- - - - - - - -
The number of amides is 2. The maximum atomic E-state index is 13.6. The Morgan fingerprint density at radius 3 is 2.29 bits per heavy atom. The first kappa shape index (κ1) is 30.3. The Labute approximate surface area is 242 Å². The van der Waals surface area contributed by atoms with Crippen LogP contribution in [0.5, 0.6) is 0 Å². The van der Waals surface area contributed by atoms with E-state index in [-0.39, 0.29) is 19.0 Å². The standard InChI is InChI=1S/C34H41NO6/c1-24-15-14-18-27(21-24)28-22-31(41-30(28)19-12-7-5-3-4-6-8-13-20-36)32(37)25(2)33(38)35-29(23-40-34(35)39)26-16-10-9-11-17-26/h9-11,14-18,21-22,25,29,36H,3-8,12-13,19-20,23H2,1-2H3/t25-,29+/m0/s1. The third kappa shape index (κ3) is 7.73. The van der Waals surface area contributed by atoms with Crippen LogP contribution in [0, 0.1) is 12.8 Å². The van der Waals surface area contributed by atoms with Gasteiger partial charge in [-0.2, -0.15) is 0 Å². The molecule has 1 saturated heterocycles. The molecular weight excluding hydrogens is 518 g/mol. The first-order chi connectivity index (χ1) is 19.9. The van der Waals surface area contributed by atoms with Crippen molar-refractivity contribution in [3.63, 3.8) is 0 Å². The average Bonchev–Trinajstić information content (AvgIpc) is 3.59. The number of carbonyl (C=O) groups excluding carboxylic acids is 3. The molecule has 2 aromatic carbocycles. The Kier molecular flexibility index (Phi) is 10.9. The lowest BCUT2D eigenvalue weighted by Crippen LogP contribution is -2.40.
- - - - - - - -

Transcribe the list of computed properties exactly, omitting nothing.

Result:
The number of amides is 2. The maximum atomic E-state index is 13.6. The Morgan fingerprint density at radius 3 is 2.29 bits per heavy atom. The first kappa shape index (κ1) is 30.3. The Labute approximate surface area is 242 Å². The van der Waals surface area contributed by atoms with Crippen LogP contribution in [0.5, 0.6) is 0 Å². The van der Waals surface area contributed by atoms with E-state index in [-0.39, 0.29) is 19.0 Å². The standard InChI is InChI=1S/C34H41NO6/c1-24-15-14-18-27(21-24)28-22-31(41-30(28)19-12-7-5-3-4-6-8-13-20-36)32(37)25(2)33(38)35-29(23-40-34(35)39)26-16-10-9-11-17-26/h9-11,14-18,21-22,25,29,36H,3-8,12-13,19-20,23H2,1-2H3/t25-,29+/m0/s1. The third kappa shape index (κ3) is 7.73. The van der Waals surface area contributed by atoms with Crippen LogP contribution in [0, 0.1) is 12.8 Å². The van der Waals surface area contributed by atoms with Gasteiger partial charge in [-0.2, -0.15) is 0 Å². The molecule has 1 saturated heterocycles. The molecular weight excluding hydrogens is 518 g/mol. The first-order chi connectivity index (χ1) is 19.9. The van der Waals surface area contributed by atoms with Crippen molar-refractivity contribution in [3.63, 3.8) is 0 Å². The average Bonchev–Trinajstić information content (AvgIpc) is 3.59. The number of carbonyl (C=O) groups excluding carboxylic acids is 3. The molecule has 2 aromatic carbocycles. The Kier molecular flexibility index (Phi) is 10.9. The lowest BCUT2D eigenvalue weighted by Crippen LogP contribution is -2.40.